That argument digs under the skin of veterans’ advocates, who question Congress’s spending priorities. “When I hear someone say it costs too much,” said Bernard Edelman, deputy director for policy and government affairs at the Vietnam Veterans of America, “my response is real simple: Look at how much we’re spending in Iraq this month.”
The looming elections are playing a role in the debate, for few lawmakers want to be portrayed as unsupportive of troops newly returned from the streets of Basra or Kabul. That could help Reid’s push to move the bill this year. Indeed, several Republicans in tight races have already signed on.
Reid said Tuesday that he wants to attach the Webb proposal to a bill authorizing next year’s Defense Dept. spending. More likely, however, the vehicle will be an emergency appropriations measure to fund the war in Iraq. Both are viewed as must-pass legislation, but for Democrats seeking the path of least resistance, the latter option offers a significant advantage: emergency spending bills are immune to pay-as-you-go budget rules. Placing Webb’s proposal as a rider to the Iraq supplemental bill would allow Democrats to expand the GI Bill without offsetting the new spending.
For now, GOP leaders are treading lightly around the issue. A spokeswoman for Sen. Mitch McConnell (R-Ky.) said the minority leader is still digesting the Webb proposal — curious considering the bulk of the bill is more than a year old.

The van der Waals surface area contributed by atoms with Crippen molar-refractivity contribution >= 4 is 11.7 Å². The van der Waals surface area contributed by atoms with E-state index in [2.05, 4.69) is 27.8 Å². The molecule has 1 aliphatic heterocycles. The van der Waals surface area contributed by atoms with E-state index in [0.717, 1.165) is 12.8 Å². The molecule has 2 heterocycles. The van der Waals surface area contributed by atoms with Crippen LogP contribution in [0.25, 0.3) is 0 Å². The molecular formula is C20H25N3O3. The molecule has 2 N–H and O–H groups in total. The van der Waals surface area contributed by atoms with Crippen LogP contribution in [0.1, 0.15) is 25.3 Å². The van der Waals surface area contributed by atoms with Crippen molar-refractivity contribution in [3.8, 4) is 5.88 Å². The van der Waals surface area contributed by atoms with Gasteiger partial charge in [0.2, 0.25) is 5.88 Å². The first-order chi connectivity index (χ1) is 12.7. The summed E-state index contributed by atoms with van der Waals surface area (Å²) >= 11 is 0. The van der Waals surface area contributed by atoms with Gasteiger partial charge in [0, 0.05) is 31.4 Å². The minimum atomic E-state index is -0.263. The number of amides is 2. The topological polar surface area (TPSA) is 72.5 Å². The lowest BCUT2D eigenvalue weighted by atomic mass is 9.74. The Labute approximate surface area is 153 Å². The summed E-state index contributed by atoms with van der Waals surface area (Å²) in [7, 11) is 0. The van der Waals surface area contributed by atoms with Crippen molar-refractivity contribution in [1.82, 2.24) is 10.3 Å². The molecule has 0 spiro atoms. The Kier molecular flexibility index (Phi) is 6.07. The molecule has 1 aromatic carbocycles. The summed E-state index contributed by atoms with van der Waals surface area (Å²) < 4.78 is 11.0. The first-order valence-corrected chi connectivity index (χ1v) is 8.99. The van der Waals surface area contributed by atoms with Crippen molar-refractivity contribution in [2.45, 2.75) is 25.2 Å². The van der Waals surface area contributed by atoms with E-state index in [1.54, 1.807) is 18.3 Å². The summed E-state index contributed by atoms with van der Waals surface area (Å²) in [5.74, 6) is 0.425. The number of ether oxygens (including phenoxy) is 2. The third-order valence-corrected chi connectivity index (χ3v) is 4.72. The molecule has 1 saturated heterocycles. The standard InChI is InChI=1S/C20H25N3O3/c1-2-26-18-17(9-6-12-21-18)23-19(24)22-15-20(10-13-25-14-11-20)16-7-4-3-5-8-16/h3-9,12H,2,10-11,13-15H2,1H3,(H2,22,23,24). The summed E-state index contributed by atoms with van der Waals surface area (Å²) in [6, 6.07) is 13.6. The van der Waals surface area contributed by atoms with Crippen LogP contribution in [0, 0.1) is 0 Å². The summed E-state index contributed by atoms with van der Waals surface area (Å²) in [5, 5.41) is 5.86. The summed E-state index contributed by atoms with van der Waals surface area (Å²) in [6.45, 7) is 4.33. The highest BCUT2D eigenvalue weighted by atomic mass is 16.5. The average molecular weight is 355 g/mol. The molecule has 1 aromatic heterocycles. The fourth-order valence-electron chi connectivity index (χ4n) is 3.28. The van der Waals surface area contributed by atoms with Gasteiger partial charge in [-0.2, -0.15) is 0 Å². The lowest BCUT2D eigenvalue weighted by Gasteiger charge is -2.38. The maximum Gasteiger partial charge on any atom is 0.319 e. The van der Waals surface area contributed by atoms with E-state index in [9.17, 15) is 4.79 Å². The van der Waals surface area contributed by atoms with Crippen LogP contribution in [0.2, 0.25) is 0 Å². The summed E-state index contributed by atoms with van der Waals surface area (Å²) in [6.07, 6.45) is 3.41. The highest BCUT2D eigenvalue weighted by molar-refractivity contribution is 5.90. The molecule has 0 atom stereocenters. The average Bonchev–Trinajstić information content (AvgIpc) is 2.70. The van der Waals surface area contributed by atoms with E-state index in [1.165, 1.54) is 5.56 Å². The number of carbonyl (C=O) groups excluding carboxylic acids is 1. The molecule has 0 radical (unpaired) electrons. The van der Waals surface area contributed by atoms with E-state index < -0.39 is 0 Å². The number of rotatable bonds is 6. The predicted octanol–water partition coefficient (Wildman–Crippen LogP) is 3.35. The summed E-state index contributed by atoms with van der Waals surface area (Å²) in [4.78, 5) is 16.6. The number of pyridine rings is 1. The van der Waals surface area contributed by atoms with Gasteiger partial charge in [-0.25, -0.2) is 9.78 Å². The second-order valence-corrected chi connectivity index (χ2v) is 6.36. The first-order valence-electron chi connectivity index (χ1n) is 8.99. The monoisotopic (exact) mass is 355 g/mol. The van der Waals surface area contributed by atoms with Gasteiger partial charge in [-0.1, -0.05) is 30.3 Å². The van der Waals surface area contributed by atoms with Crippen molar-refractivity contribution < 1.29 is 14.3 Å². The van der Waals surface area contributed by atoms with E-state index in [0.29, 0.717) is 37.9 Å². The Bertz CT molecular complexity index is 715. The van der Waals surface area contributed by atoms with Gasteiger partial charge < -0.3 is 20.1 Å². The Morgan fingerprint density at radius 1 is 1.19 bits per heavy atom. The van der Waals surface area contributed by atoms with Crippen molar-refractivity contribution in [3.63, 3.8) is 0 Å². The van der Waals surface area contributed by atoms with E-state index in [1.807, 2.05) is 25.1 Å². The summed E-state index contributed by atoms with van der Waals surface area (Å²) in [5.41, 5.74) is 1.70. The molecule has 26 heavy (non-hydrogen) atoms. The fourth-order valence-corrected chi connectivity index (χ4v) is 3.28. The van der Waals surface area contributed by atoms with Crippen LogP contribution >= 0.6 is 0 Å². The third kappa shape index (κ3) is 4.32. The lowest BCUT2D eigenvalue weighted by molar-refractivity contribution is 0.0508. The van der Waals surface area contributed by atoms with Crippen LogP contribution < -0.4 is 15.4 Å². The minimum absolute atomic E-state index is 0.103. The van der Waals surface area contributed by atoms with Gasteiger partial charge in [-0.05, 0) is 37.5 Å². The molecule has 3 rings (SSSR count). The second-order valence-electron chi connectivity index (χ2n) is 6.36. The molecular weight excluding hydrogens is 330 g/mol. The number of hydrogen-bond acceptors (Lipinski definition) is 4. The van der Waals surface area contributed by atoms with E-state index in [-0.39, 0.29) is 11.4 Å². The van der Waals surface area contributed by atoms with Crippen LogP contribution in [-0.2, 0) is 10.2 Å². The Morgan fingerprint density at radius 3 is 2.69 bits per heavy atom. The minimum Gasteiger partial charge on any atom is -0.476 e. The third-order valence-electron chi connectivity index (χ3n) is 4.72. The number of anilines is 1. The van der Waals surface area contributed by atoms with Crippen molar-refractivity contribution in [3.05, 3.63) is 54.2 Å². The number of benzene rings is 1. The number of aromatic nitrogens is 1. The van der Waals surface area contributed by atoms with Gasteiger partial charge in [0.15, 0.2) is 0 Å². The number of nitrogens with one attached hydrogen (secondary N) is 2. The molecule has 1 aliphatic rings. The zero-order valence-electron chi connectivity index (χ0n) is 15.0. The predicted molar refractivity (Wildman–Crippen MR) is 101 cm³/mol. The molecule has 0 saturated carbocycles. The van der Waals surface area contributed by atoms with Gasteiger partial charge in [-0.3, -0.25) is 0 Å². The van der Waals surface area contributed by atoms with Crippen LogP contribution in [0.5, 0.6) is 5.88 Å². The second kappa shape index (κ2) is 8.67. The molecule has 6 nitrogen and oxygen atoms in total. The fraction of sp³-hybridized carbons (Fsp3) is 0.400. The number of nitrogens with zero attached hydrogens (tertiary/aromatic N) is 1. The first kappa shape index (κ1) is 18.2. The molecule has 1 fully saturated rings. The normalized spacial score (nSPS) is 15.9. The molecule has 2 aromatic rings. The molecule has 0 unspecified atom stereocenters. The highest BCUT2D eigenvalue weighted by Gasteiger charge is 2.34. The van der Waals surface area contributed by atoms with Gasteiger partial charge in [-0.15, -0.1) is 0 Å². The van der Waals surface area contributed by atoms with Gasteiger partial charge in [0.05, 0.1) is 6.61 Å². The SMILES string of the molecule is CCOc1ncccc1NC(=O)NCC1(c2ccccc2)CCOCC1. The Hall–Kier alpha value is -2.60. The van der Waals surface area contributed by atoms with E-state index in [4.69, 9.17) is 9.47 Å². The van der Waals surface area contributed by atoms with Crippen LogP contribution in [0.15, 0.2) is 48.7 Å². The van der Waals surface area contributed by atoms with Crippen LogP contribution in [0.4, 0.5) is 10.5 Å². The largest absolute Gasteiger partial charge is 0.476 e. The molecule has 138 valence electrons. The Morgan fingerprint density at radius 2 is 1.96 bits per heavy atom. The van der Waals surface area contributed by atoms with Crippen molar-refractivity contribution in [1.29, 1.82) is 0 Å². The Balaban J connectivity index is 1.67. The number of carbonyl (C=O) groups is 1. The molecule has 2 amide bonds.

Under the current veterans education benefit, called the Montgomery GI Bill, active duty service-members are eligible for up to $9,600 in annual education benefits over four years. The flat payment remains the same regardless of the cost of the school.
In a joint statement submitted to the Senate Veterans Affairs Committee last July, two Defense Dept. officials — Tom Bush, the principal director of manpower & personnel and Curt Gilroy, director of accession policy — argued that the Montgomery Bill offers ample benefits to troops returning from Iraq and Afghanistan.
‘[T]he current MGIB program for active duty is basically sound and serves its purpose in support of the all-volunteer force,” Bush and Gilroy said in their written testimony. “The department finds no need for the kind of sweeping (and expensive) changes offered [by the Webb proposal].”